“‘Mr. Bojangles’!” I exclaimed.

“Yeah,” my wife replied, “what was the deal with ‘Mr. Bojangles’?”

What was the deal with “Mr. Bojangles”?

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Mar 042013

Easy as 1-2-3. Simple as do-re-mi. That’s how easy this little game can be.

Here’s all you got to do: I’ll start with a line from a noteworthy song, starting with the letter “A.” For good measure, and to show you how this game is played, I’ll give you another line, from another song, this time starting with the letter “B.” You’ll note that the second line makes sequential sense after the line that precedes it. This is an important rule! You are free to start a new “verse” once we’ve collectively strung together at least four lines.

To make this contextually relevant, I urge you to copy and paste the lines preceding the one (and only one!) you add, so we can watch the A-B-C of it unfold.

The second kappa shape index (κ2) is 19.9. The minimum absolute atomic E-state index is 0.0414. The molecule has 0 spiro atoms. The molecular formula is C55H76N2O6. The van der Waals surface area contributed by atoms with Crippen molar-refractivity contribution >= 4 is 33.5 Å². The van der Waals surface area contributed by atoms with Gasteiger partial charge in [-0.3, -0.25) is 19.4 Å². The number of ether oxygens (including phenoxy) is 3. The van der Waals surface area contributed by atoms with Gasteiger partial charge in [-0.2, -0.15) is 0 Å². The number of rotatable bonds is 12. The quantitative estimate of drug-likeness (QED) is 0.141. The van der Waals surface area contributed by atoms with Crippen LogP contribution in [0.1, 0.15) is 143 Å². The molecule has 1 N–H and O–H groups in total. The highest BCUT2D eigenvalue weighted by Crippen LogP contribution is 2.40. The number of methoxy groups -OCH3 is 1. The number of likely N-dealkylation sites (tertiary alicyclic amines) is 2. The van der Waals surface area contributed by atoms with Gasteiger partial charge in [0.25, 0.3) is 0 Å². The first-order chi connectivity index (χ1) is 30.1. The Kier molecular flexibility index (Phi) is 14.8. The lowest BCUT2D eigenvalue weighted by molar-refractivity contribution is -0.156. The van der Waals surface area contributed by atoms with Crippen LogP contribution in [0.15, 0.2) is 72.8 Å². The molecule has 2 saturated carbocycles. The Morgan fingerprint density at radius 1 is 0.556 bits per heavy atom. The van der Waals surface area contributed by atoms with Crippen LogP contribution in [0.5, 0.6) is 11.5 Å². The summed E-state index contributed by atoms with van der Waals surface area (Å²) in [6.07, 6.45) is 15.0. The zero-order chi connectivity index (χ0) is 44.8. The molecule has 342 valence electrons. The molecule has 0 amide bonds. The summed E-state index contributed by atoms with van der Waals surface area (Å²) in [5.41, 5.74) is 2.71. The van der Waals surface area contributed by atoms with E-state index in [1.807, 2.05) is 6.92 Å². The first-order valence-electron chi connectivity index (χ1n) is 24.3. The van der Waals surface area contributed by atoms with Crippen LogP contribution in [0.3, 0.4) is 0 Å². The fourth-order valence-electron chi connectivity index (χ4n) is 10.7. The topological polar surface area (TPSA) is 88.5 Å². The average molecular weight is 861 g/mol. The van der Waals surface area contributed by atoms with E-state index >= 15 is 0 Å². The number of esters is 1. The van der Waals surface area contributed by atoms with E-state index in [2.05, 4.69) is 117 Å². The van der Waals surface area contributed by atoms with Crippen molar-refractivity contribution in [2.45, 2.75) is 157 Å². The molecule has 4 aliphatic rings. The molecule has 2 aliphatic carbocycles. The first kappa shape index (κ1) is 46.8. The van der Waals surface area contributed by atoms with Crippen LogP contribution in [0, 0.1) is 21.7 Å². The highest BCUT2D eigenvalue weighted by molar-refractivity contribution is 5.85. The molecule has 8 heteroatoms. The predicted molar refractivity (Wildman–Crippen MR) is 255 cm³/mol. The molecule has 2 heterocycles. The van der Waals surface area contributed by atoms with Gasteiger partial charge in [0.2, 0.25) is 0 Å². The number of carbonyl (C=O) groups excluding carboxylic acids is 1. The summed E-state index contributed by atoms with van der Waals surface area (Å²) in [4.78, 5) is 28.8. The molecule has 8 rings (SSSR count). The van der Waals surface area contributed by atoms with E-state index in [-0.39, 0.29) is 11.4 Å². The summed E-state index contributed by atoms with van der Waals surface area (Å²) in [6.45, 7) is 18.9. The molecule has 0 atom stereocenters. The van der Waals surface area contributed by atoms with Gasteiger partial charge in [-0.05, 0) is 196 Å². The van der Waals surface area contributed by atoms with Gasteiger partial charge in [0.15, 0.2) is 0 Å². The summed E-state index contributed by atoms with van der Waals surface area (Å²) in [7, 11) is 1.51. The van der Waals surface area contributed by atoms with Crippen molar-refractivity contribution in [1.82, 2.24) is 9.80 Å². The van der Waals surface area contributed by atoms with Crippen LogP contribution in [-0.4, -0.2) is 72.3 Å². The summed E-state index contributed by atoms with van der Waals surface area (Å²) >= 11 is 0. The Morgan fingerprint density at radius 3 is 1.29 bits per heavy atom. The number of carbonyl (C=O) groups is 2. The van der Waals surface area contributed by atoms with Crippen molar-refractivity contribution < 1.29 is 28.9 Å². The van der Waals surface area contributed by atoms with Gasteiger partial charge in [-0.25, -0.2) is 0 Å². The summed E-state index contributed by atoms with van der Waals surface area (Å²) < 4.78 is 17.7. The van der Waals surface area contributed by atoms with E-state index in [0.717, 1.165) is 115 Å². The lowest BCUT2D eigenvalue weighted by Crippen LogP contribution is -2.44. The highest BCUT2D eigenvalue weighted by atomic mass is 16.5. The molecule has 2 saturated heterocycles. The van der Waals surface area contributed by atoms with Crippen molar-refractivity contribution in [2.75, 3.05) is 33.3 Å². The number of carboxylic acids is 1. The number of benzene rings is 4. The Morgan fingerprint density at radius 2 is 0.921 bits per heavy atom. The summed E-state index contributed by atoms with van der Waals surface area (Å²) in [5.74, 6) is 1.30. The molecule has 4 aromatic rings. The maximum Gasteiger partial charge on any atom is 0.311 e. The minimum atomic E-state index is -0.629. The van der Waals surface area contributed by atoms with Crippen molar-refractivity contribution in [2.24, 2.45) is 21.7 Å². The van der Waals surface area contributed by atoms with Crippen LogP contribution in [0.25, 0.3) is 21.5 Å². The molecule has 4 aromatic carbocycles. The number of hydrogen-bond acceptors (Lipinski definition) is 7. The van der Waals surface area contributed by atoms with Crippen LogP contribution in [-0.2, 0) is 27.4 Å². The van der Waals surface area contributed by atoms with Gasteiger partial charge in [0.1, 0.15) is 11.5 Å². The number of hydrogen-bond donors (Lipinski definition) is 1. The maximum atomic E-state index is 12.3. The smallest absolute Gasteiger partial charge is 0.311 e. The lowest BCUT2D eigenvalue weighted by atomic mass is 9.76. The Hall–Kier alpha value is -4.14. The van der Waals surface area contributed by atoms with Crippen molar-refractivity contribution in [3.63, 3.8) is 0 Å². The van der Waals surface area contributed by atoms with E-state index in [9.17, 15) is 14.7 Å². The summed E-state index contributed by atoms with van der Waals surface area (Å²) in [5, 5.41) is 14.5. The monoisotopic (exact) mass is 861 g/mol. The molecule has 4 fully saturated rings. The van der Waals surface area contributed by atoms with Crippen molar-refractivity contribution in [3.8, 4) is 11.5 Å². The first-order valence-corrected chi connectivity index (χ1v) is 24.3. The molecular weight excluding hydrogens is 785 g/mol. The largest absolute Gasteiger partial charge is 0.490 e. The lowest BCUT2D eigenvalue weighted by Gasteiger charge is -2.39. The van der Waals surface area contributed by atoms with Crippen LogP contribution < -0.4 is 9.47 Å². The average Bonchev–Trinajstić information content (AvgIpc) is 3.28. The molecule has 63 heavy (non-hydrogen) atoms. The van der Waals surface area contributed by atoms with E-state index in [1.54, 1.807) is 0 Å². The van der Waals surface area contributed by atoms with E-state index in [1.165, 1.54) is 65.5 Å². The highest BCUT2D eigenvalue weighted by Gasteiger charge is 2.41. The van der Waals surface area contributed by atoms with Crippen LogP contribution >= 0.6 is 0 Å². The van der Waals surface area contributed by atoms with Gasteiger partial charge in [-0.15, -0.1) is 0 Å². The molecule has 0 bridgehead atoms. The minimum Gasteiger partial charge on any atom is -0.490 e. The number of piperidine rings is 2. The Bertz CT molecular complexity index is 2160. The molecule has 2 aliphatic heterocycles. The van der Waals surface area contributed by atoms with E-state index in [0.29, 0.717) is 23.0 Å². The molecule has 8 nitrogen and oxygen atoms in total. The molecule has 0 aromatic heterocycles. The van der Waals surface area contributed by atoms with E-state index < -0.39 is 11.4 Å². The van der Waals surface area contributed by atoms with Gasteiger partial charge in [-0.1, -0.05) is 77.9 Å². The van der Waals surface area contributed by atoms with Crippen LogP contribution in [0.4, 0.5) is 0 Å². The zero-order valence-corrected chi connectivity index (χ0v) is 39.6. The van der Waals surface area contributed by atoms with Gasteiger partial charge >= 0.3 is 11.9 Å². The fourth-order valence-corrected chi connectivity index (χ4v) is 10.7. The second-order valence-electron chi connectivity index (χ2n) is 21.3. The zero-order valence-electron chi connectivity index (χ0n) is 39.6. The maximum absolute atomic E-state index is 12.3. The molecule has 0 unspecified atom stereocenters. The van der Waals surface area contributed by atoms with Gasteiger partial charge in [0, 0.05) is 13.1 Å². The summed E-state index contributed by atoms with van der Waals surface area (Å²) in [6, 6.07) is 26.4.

We’ll start with a free-for-all — any band, any song, just make sure you follow the alphabet and remember we each get just one line per post. As we progress through the alphabet a few times, we can get fancy, restricting the lines to just one genre, or artist, or just artists with beards who wore platform shoes and so forth.

Here’s my first line, and a further one to show you how this game is played:

Accidents will happen
Because the night belongs to lovers

I look forward to your responses.